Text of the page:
Source: Berg Encyclopedia of World Dress and Fashion. West Europe 2010

Encyclopedia entry

Austria’s capital, Vienna, has been a political and cultural center, from which came a number of distinctive dress styles that influenced the rest of Europe. Among these are the dance dress for the waltz craze of the 1840s, as well as straw bonnets, which originated as peasant dress but were adopted as middle-class fashion, as was also the dirndl, which is the regional folk dress. As Austria was one of the great powers of the nineteenth and early twentieth centuries, Austrian dress has also been

Overview of the Ryūkyūs

Kristine M. Kamiya

Source: Berg Encyclopedia of World Dress and Fashion. East Asia 2010

Encyclopedia entry

The 160 islands of the Ryūkyū archipelago extend from the southern shores of Japan to Taiwan. The forty-nine inhabited islands are divided into groups: Okinawa, Miyako, Yaeyama, Senkaku, and Daito. Inhabited for at least thirty thousand years, most of their history involved being caught in power struggles between China and Japan, then between Japan and the United States. Ryūkyūan dress is regularly overlooked as having specific identity, possibly partly because the traditional ryūsō (robe), is co

Historical Evidence: Japan

Alan Kennedy

Source: Berg Encyclopedia of World Dress and Fashion. East Asia 2010

Encyclopedia entry

In no other civilization has historical dress been so carefully preserved and documented as in Japan. This unique approach stems from its ancient tradition of above-ground storage. The earliest, most important costumes surviving above ground in Japan comprise nine patchwork Buddhist robes, preserved in a temple complex founded in the eighth century c.e. Even foreign non-Buddhist robes can be found in Japanese Buddhist temples. Various sixteenth-century dragon robes, gifted from the Chinese court,

Royal Dress in India and Pakistan

Ritu Kumar

Source: Berg Encyclopedia of World Dress and Fashion. South Asia and Southeast Asia 2010

Encyclopedia entry

India’s oldest literary works, the Vedas (1500–500 b.c.e.) contain no exact descriptions of royal clothing; however, accounts of flowing, gold-embroidered clothes, obviously regal dress, appear in the earliest Veda. The Aryans instituted kingship and social hierarchy. Early royalty clearly wore waist wraps, sashes, upper garments, and turbans. In northern Indian kingdoms, Central Asian influence dominated; local royalty is depicted in flowing garments and elaborate jewelry. The southern Indian Sa

The Thai King’s Colors

Leedom Lefferts

Source: Berg Encyclopedia of World Dress and Fashion. South Asia and Southeast Asia 2010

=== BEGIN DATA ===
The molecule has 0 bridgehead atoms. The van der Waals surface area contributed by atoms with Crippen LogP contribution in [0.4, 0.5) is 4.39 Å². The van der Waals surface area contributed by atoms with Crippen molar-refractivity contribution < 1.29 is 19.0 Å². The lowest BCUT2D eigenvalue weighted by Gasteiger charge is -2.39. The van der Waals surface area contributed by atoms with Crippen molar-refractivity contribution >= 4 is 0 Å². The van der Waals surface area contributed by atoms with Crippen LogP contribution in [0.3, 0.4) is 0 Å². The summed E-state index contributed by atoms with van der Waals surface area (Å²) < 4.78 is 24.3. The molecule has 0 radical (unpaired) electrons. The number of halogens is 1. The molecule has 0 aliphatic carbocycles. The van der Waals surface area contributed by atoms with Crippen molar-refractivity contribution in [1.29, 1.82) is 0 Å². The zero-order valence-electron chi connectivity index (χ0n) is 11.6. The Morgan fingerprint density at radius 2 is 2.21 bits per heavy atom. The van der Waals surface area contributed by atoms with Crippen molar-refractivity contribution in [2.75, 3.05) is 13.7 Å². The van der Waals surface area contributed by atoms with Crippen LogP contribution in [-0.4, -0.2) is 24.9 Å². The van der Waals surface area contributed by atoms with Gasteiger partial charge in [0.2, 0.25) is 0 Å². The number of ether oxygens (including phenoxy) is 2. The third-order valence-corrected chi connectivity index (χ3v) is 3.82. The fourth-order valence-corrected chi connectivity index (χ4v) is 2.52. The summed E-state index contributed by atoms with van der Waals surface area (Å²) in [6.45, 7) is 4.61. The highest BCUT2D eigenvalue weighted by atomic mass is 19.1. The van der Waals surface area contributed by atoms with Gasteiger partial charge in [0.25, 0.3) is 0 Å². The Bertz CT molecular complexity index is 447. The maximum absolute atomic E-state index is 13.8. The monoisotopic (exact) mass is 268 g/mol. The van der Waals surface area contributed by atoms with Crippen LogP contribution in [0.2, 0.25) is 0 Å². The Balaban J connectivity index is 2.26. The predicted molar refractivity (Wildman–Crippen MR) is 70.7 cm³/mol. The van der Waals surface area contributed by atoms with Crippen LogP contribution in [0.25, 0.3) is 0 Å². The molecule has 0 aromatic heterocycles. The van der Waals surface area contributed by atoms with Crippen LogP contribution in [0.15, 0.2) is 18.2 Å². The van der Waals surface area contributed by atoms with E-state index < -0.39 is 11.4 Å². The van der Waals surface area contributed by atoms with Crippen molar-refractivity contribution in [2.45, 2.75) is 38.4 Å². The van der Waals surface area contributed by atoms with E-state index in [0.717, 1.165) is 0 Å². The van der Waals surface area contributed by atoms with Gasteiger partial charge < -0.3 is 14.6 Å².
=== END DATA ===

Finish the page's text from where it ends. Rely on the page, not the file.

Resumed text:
Encyclopedia entry

Beginning in 2006, many citizens of the Kingdom of Thailand started wearing shirts of a bright canary yellow with stitched logos proclaiming in Thai, Rao Rak Nay Luang— “We love His Majesty, the King.” Nay Luang is a less formal, more affectionate term than the king’s formal title, Phra Chao Pen Din, “Lord of the Land.” Sometimes the formula appears in English: “Long Live the King.” Occasionally, other colors, such as strawberry pink and lime green, have been used, but yellow has remained the mos

The Dynamics of Fashion in West Europe

Bo Lönnqvist

Source: Berg Encyclopedia of World Dress and Fashion. West Europe 2010

Encyclopedia entry

Fashion in Europe can be defined as a cultural phenomenon since about 1500. Sociological definitions of fashion have emphasized collective and individualistic processes, expressed in such notions as: leaders and adherents, court fashion, bourgeois fashion and social class, fashion restrictions, and mass fashion. All can be found in West Europe, where modern fashion originated. Social change, reflected in changing fashions, has been closely connected with cultural change. Sumptuary laws promulgate

Court Dress

Joanna Marschner

Source: The Berg Companion to Fashion 2010

Encyclopedia entry

The Structure and Form of European Clothes

Peter McNeil

Source: Berg Encyclopedia of World Dress and Fashion. West Europe 2010

Encyclopedia entry

Clothing is both a material covering and an enclosure for the body that in West Europe is generally constructed through draping or cutting cloth or through weaving or knitting it to shape. The structure of European dress is also bound up with abstract ideals of conduct and beauty. The aesthetic and phenomenological dimension of clothing moving in space is also significant. Some fashions such as women’s court dress from the seventeenth and eighteenth centuries were designed to be “read” from a fro

Early History of Dress and Fashion in Continental West Europe

Mechthild Müller

Source: Berg Encyclopedia of World Dress and Fashion. West Europe 2010

Encyclopedia entry

The discovery of the Iceman “Oetzi,” who lived between 3500 and 3000 b.c.e., provides valuable information on early dress. His many garments included a patchwork-style goat-fur mantle. Much later, Roman dress included tunics and togas for Roman citizens or friendly allied nations. In 816/817 Charlemagne’s son, Louis the Pious, made monks and members of the clergy accept dress codes. Lay men and women were required to dress differently, and women had to cover their heads in public. Fashion during